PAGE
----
I recently began rereading George Saintsbury’s classic, “Notes on a Cellar-Book.” The 1920 volume was one of my first wine books read back in the early 1980’s that I had not thought much about since. With time – and much more context and experience with wine – I am finding the book a fascinating window into late 19th and early 20th Century views on what makes a wine truly great.
I was reminded of this last week when I read Jancis Robinson’s post about Riesling. She rightly talks about how Riesling gets short shrift when compared with top varieties such as Pinot Noir, Cabernet Sauvignon and Chardonnay. I regard the grape in the top tier of white varieties along with Roussanne, Marsanne and Chardonnay. Each of these grapes make wine of power and subtly which can age for years with the proper terroir and attention to winemaking.
Not surprisingly – at least to me – Steve Heimoff used this post to vent his astonishment about how wine geeks adore Riesling. I’ll give Steve a pass here since I know how hard it is to get good German and the wines of Alsace in California and how many crappy California Riesling must have been in his mouth. But his points are well taken.
Riesling is a grape that can be easy to enjoy but difficult to fully understand. Like all great varieties, it is layered and nuanced. But unlike most of the other great varieties, Riesling has an animal character that can put you off in its youth. It’s strong and undefiant, which is part of the reason I like it so much.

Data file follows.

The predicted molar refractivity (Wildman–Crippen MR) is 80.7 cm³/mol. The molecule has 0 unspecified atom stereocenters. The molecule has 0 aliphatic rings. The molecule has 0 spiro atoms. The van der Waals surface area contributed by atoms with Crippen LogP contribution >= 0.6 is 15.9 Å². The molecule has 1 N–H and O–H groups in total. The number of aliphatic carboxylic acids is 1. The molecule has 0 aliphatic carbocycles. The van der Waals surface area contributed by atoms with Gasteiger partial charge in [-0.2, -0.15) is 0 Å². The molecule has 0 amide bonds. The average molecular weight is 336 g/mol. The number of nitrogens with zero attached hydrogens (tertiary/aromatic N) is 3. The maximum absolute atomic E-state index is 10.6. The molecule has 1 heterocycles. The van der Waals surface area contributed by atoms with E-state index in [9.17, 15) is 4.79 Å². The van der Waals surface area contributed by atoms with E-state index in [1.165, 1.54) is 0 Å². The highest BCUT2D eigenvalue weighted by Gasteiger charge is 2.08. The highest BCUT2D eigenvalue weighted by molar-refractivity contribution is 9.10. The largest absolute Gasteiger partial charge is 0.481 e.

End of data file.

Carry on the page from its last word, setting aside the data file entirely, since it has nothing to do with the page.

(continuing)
Another reason many might view Riesling as not noble is the stereotype many of us Baby Boomers have of the variety from our youth. How many of us grew up seeing Blue Nun or Zeller Schwarze Katz bottles on our dinner tables in the ’60’s and ’70’s? At some level that has to bring the grape down but I was able to develop a love for the variety even after these indignities. But it took years and a lot of really stellar bottles to convert me.
Bringing this post back to the beginning, Chapter VI of, “Notes on a Cellar-Book,” has these words near the beginning:
…despite the wonderful first taste of the great ‘Auslese’ wines, I think both Hock and Moselle best as beverage drinks; for in these lower quantities, the overpowering and almost barbaric volume of flavor does not occur, and they are fresh and pleasant quenchers, going well with most sorts of food.
“Hock” is an old British term for white German wines much like “Claret” is used as a generic term for Bordeaux red. In Saintsbury’s time Hock was the best of the German Rhine wines. Even then, nearly 100 years ago, Riesling was a niche variety. And I think it will continue for another hundred years.
Until then, more for me!